Measure Closes a Loophole to Prohibit Smoking at All Times and All Areas Where Child Care is Provided
Senator Phillips announced that a bill she supported preventing second and third-hand smoke from harming children in child care was signed into law recently. The bill, S.7522, prohibits smoking at all times in areas of private homes that are used to provide child care services.
“Studies have repeatedly shown that both second and third-hand smoke can cause numerous health problems in infants and children, including respiratory and ear infections, asthma attacks and even sudden infant death syndrome,” said Senator Phillips. “I am pleased to have supported this legislation in an effort to create a healthier environment for kids in New York family daycare.”
The health impacts of third-hand smoke have been the subject of research in recent years. Most notably, a study by researchers at the Lawrence Berkeley National Laboratory demonstrated that third-hand smoke can lead to gene mutation, which, according to the Berkeley Lab News Center, is “associated with the development of diseases and is a critical mechanism responsible for many types of cancer caused by smoking and second-hand smoke exposure.” These findings also suggest that airing out indoor areas will not eliminate third-hand smoke.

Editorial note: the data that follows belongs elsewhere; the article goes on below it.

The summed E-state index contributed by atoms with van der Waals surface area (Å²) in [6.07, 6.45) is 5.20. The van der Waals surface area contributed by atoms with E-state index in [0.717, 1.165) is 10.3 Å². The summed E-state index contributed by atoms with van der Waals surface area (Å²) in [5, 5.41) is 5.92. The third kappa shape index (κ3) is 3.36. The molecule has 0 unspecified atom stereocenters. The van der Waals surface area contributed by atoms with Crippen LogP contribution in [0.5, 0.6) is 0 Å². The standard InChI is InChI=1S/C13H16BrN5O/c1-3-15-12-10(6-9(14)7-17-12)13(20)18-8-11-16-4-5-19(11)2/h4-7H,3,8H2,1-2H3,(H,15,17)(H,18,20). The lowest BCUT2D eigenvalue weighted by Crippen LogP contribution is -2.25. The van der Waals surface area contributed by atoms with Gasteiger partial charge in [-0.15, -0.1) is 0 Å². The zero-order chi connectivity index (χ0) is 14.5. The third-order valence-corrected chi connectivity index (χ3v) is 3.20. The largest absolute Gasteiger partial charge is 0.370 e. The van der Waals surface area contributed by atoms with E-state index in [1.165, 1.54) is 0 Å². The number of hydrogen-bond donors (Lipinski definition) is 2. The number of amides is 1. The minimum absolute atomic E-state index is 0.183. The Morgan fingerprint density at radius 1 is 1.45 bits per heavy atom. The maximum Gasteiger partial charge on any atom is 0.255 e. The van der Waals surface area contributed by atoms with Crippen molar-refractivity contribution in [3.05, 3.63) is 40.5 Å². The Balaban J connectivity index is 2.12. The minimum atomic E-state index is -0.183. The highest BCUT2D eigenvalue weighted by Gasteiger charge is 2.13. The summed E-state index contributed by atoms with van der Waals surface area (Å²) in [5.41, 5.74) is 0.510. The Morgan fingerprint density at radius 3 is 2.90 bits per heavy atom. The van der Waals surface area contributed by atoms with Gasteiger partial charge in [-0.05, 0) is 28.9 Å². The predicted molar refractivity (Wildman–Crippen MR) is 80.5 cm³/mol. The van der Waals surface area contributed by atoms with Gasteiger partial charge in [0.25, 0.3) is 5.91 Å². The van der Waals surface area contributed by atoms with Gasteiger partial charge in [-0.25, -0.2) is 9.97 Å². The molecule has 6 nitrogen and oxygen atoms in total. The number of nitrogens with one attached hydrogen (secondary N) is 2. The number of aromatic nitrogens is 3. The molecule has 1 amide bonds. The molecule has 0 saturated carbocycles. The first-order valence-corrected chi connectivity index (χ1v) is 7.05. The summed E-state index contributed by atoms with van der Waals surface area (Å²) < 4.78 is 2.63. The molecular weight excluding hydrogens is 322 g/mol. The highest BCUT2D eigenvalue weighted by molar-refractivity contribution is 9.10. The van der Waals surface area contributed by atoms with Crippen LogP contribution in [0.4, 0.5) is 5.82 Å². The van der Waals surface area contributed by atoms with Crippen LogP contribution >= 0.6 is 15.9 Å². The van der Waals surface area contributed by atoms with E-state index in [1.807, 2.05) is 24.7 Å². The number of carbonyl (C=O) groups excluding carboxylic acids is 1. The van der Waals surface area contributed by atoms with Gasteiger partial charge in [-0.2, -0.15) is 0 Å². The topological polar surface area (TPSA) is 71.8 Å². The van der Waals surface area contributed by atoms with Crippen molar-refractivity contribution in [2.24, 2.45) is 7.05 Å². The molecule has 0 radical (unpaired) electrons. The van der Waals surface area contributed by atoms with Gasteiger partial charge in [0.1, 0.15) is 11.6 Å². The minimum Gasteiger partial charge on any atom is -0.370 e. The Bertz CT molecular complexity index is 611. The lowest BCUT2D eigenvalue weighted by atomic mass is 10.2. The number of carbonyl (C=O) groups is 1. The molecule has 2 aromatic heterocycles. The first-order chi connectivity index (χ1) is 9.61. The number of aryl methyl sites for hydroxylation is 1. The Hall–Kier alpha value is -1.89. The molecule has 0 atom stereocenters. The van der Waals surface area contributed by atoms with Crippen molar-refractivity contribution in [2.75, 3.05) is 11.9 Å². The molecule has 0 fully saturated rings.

Under current law, operators and residents of home-based daycare centers are permitted to smoke in these centers outside their hours of operation. Studies on the effects of third-hand smoke – defined as residual contamination from cigarette smoke toxicants that can linger on surfaces – have shown evidence of the same harmful effects associated with first and second-hand smoking. This new law will help protect infants and toddlers against carcinogens and other health risks by closing this dangerous loophole and prohibit home-based daycare centers from smoking in the rooms daycare is provided.